A student who became a surrogate mum to an abandoned vixen cub has told how the adorable creature is now best friends with her pet Labrador - aping the Disney movie The Fox and The Hound.
When Gemma Holdway, 19, and her family discovered five two-day-old foxes nestling into hay on their farm in Bath, Somerset, they feared the cubs might die when their mother failed to return.
So, they took them in, intending to hand them over to an animal hospital where they would eventually be released back into the wild.
Gemma and Vixey. Credit: PA Real Life/Collect
But, the runt of the litter, a little vixen, or female, ended up imprinting onto Gemma and her boyfriend Dan Pearse, 19, leading to her adopting and hand-rearing her.
This really is what dreams are made of - and, just in case you thought imprinting was only something that happened on Twilight you might be surprised to find out that it's actually a critical period of an animal's life when it forms attachments.
Animal science and management student Gemma, who feeds, bathes and walks the fox, called Vixey, alongside her four dogs, says: "Vixey is definitely a dog at heart.
"I completely understand that she is still a wild animal, and is very independent - but I also know that, now she has imprinted onto humans, she may end up being hurt if she went off on her own. Wild foxes would smell us on her, and see her as something to kill.
"We have acres of land she can run around, so she has a very nice, laid-back life and will go off exploring every day, before finding her way home before dark."
Gemma's dad discovered Vixey and the rest of the litter in March 2018, when
cleaning out a barn. At first, he mistook the animals for kittens.
The moment she saw the white tips of their tales, though, Gemma said she knew they were foxes, remembering that her and Dan were drawn to the runt of the litter which turned out to be Vixey.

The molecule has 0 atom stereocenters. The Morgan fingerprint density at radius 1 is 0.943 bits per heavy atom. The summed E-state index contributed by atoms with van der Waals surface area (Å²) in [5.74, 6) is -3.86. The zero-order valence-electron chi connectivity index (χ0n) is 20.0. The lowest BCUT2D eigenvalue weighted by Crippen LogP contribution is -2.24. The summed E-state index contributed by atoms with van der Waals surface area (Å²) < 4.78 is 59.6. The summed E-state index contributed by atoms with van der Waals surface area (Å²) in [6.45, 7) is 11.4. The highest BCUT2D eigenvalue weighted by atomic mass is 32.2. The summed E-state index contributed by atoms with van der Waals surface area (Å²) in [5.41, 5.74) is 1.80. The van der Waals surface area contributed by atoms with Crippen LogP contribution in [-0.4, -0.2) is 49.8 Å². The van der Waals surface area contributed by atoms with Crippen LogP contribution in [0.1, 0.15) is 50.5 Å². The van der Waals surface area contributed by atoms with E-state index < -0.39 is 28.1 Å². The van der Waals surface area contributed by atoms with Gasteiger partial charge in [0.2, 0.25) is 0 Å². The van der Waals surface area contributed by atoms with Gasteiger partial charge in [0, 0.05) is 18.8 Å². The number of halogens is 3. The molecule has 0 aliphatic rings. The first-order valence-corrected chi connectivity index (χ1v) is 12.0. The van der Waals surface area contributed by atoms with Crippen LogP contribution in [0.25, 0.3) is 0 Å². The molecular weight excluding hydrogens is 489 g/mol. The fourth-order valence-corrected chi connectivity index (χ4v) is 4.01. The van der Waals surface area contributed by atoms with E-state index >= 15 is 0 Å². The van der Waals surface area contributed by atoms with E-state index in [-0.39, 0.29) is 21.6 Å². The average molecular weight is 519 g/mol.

She added: "We have CCTV, so we rewound it the next morning and watched it all back, to see if their mum came back - but she never did. We live near a busy road, so we were worried she might have been run over."
The family then arranged for a nearby animal hospital to have the litter. But, at around five days old, Vixey opened her eyes for the first time, and imprinted onto the Good Samaritans meaning that being released back into the wild could be very dangerous for her.
"Foxes are shockers for imprinting," explained Gemma. "None of us realised at the time, as it happened so quickly, but once they open their eyes, that's it. Whoever they see first is mum. Three have now been released back into the wild and one is also domesticated like Vixey."
Vixey and Luna's bond is similar to the Disney movie The Fox and The Hound. Credit: Walt Disney
Realising she was destined to keep Vixey, Gemma set about arranging her
injections and introducing her to her four dogs, Labrador Luna and Jack
Russells Raisin, Nidge and Polar Bear.
She continued: "Luna, in particular, was very wary at first. She didn't quite know what Vixey was and was unsure when she'd try to play with her. Now they absolutely love each other. They're the very best of friends.